Fresh calls have been made for an investigation into the running and financing of an academy chain.
There are now fears the cash given to Wakefield City Academies Trust (WCAT) which had been built up for equipment and resources was “dead and gone”.
Some of the money had been raised through fairs and fundraising and was earmarked to support disadvantaged children to purchase uniforms and go on school trips.
WCAT announced days into the new school term last September that it was pulling out of running all of its 21 Yorkshire schools after the trust’s board said it could not provide the quality of education its pupils deserved.
Claims have since been made that money from its schools, including at least £1.5m among those in Wakefield, was channelled into the trust’s central finances.
The Express has learnt the schools are still to receive confirmation over what money they will get back, prompting new demands for a public investigation into what went wrong with WCAT and into accountability within the whole academy system.
Hemsworth Academy had £200,000 which had been raised through fairs and fundraising, and £216,000 from a capital fund for future building work, transferred to the trust.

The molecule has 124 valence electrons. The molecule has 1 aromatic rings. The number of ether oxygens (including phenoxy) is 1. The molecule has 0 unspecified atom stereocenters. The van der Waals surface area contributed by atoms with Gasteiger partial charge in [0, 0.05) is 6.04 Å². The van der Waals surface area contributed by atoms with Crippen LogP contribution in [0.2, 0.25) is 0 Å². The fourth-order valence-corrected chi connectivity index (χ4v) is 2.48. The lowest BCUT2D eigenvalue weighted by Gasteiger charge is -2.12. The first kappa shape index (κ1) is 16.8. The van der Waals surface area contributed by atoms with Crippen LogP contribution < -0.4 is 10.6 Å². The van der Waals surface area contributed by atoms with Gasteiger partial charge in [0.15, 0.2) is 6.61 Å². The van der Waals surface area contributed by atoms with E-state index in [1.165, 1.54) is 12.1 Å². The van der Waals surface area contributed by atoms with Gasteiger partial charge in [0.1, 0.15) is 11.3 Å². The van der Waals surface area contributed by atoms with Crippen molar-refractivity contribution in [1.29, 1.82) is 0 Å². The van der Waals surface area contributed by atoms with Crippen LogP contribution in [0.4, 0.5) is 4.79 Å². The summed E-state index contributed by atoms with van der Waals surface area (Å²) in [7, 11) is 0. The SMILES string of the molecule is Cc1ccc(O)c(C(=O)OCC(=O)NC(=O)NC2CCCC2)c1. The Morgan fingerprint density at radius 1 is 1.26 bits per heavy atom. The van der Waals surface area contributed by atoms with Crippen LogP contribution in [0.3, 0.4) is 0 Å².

Similarly £300,000 from Heath View school in Wakefield, which is now Park Hill, had been earmarked for school improvements.
Jon Trickett, MP for Hemsworth, where four primary schools and one secondary were run by WCAT, said: “There’s a lot of unanswered questions and it is time that the full truth came out about what happened.”
A Department for Education spokesman said new trusts had been confirmed for 20 of the 21 WCAT schools. “Once all the schools have been transferred, WCAT will focus on the orderly wind-up of the trust, with oversight from the Education and Skills Funding Agency and the Department,” he added.
The department has previously said WCAT was taking a “trust-wide” perspective of its finances. It looked at allegations of assets being moved “inappropriately” from WCAT schools but had found “no evidence of this”.
A police investigation also found that no crimes were committed when the trust suddenly stopped running the 21 schools. Accounts published at the start of the year show it is expected WCAT will return a surplus when it is wound up and the Government has said it will work with the schools’ new trusts to redistribute any cash left over.